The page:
The administration of criminal justice (in Belize) is perceived to be very weak. Major contributing factors are two- fold. Police investigative, evidence-gathering, case building and case presentation skills are poor. The Prosecution Department is poorly managed and staffed by the most junior counsel who typically do not stay beyond a year or two and lay prosecutors who prosecute high profile magistrate's court cases...

Godfrey P. Smith

Attorney General, Belize

Source:
www.belize.gov.bz



The present Attorney General of Belize is the Honourable Godfrey Smith. He is also Belize's Minister of Information.  Mr. Smith completed law school at Tufts University and subsequently spent three years as an associate with Barrow & Williams in Belize City. He then began his political career.

As Attorney General, Mr. Smith directs the actions of IMMARBE, the police, and the criminal courts. As Minister of Information, he oversees Belize's public relations, and Press Office.

Is there a conflict of interest in these duties that prevents a meaningful investigation into the Wave Dancer tragedy?



The Attorney General's Ministry, also called the Ministry of Justice, is the central legal department of the Government of Belize. It is headed by the Attorney General who is of cabinet rank and has ministerial responsibility for the Judiciary, the Registrar General's Office, the Solicitor General's Office, the Office of the Chief Parliamentary Counsel and Law Revision, the Family Court, and the International Merchant Marine (IMMARBE).



The Responsibility of the Attorney General and Minister of Information are:

  • Administration of Estates
  • Administration of Justice
  • Births and Deaths
  • Companies (including Company names)
  • Contracts
  • Copyright
  • Crown/Civil Proceeding
  • Evidence
  • International Business Companies
  • Intellectual and Industrial Property
  • International Merchant Marine Registry of Belize (IMMARBE)
  • Justices of the Peace
  • Law Revision and Reform
  • Legal Affairs
  • Legal Aid
  • Legal Drafting
  • Marriage
  • Mutual Legal Assistance
  • Newspapers
  • Notaries Public
  • Public Trustees
  • Patents and Designs
  • Salvaging of Wrecks
  • Trademarks
Ministry of Information
  • Information (except broadcasting)
  • Information Technology
  • Press Office
  • Public Relations


THE LAW LORDS: IS TIME RUNNING OUT FOR REFORM?

Retrofitting a country's legal system sounds like an exciting, but overwhelming proposition.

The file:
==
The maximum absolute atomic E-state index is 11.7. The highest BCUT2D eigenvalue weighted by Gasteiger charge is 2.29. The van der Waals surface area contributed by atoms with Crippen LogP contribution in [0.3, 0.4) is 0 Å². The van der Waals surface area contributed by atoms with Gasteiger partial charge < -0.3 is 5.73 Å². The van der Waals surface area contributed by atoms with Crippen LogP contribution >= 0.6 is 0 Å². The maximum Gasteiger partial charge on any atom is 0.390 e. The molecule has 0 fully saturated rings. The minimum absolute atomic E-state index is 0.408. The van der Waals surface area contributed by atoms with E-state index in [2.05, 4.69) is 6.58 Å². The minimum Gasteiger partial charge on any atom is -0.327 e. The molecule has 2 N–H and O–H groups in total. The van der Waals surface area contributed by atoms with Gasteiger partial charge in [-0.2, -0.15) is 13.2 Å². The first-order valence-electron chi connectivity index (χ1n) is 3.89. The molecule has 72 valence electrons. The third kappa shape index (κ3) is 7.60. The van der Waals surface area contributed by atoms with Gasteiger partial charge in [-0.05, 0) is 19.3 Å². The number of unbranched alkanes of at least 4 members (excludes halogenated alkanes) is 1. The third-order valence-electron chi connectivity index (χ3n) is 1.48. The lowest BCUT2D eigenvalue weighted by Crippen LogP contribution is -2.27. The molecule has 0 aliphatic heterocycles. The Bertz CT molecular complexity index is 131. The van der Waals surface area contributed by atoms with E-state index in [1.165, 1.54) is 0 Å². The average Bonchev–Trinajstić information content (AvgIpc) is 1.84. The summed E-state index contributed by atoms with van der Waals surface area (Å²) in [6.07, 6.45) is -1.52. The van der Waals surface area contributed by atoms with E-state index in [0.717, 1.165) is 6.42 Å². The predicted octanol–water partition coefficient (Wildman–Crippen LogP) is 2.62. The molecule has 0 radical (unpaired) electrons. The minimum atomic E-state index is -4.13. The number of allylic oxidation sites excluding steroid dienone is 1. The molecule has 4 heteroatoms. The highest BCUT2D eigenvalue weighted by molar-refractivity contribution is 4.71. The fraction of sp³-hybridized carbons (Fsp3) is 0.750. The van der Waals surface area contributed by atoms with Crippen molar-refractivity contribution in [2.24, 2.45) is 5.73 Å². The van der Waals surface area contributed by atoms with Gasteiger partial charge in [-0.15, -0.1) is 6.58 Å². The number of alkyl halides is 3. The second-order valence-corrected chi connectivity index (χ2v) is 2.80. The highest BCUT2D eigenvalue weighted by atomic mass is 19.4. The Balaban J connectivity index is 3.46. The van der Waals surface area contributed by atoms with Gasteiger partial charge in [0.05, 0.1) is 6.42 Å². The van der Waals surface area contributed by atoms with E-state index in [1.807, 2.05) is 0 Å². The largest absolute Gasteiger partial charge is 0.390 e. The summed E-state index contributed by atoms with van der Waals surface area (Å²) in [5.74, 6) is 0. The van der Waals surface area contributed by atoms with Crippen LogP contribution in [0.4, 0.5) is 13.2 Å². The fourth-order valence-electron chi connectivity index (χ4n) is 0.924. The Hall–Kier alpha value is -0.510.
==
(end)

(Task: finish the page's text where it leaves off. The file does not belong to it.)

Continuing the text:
Throw skepticism to the wind. This is Belize, a micro-jurisdiction whose lawyers, judges and magistrates total fewer than 100. The administration of Belize's legal system could easily be run by the larger commercial sets in the City of London.

Remember Belize
More recently recognized for the London newspapers two-week feeding frenzy over billionaire businessman, Tory party treasurer and Belize's ambassador to the UN, Michael Ashcroft.

Belize is not unknown to the British press. Our legal system attracted some attention in David Pannick's article Divine intervention in the courtroom featuring a Belizean judge who, in delivering himself of judgement, commented that "the answer to the case came to me" on a Sunday night. It was a "divine inspiration" which "goes to the glory of God."

There is no shortage of larger than life legal personalities in Belize. One Guyanese attorney in Belize instructed his client "to go on to the land and shoot the defendant as a trespasser with intent to kill under common law rights."

He cited Archbold under the heading "Excusable Homicide" as authority that an owner may use such deadly force, which extends to killing anyone who would dispossess him, to protect his property.

In a defamation action brought by the same lawyer against a local newspaper for describing him as a "loose cannon," Justice Nathan found that "the advice given…more than earns him the comment of being a "loose cannon."

It was "very mild and benign in the given circumstances."

There was the Chief Justice renowned for his robust application of judicial activism who, in making a declaration on the jurisdiction of the Judicial Committee of the Privy Council to grant special leave to appeal in the Logan case, said that if the Privy Council acted contrary to his declaration it would be seeking to "arrogate" a power it did not have, and it would amount to "rule by decree by Her Majesty in Council." The Court of Appeal made clear that it did not endorse his declaration.

The Privy Council rejected it. Their Lordships' decision came to the Chief Justice's attention shortly before he sat to hear the ill-time application of 'creolized' British Barrister, Edward Fitzgerald QC to be called to the Belize Bar.

Fitzgerald, who was denied admission, was one of several counsels who had appeared in the Logan appeal before the Privy Council.